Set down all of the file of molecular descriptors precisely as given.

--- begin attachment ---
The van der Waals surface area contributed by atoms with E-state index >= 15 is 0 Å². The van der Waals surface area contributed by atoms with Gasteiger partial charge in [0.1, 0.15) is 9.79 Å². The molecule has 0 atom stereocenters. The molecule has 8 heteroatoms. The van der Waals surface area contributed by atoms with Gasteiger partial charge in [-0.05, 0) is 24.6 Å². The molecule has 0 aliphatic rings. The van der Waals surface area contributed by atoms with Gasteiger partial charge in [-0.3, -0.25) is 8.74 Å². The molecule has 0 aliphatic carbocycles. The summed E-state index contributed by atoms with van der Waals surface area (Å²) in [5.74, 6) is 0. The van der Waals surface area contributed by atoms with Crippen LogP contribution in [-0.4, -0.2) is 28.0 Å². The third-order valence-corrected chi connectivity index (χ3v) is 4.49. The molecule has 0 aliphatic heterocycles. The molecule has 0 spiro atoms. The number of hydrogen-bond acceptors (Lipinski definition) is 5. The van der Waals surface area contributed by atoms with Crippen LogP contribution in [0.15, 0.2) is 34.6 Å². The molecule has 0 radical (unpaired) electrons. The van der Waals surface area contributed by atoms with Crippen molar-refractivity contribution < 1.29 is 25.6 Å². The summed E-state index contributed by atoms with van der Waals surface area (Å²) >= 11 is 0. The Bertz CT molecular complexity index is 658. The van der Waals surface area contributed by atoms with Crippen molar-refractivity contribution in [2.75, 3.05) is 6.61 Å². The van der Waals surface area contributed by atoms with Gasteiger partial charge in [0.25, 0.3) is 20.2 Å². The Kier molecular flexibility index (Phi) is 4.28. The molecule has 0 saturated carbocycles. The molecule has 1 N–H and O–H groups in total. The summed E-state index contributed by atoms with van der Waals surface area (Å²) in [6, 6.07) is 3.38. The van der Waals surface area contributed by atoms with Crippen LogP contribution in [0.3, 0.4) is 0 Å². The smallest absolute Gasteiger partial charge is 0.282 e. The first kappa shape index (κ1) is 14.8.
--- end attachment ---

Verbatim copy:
The van der Waals surface area contributed by atoms with E-state index >= 15 is 0 Å². The van der Waals surface area contributed by atoms with Gasteiger partial charge in [0.1, 0.15) is 9.79 Å². The molecule has 0 atom stereocenters. The molecule has 8 heteroatoms. The van der Waals surface area contributed by atoms with Gasteiger partial charge in [-0.05, 0) is 24.6 Å². The molecule has 0 aliphatic rings. The van der Waals surface area contributed by atoms with Gasteiger partial charge in [-0.3, -0.25) is 8.74 Å². The molecule has 0 aliphatic carbocycles. The summed E-state index contributed by atoms with van der Waals surface area (Å²) in [5.74, 6) is 0. The van der Waals surface area contributed by atoms with Crippen LogP contribution in [-0.4, -0.2) is 28.0 Å². The third-order valence-corrected chi connectivity index (χ3v) is 4.49. The molecule has 0 aliphatic heterocycles. The molecule has 0 spiro atoms. The number of hydrogen-bond acceptors (Lipinski definition) is 5. The van der Waals surface area contributed by atoms with Crippen LogP contribution in [0.15, 0.2) is 34.6 Å². The molecule has 0 radical (unpaired) electrons. The van der Waals surface area contributed by atoms with Crippen molar-refractivity contribution < 1.29 is 25.6 Å². The summed E-state index contributed by atoms with van der Waals surface area (Å²) >= 11 is 0. The Bertz CT molecular complexity index is 658. The van der Waals surface area contributed by atoms with Crippen molar-refractivity contribution in [2.75, 3.05) is 6.61 Å². The van der Waals surface area contributed by atoms with Gasteiger partial charge in [0.25, 0.3) is 20.2 Å². The Kier molecular flexibility index (Phi) is 4.28. The molecule has 0 saturated carbocycles. The molecule has 1 N–H and O–H groups in total. The summed E-state index contributed by atoms with van der Waals surface area (Å²) in [6, 6.07) is 3.38. The van der Waals surface area contributed by atoms with Crippen LogP contribution in [0.3, 0.4) is 0 Å². The smallest absolute Gasteiger partial charge is 0.282 e. The first kappa shape index (κ1) is 14.8.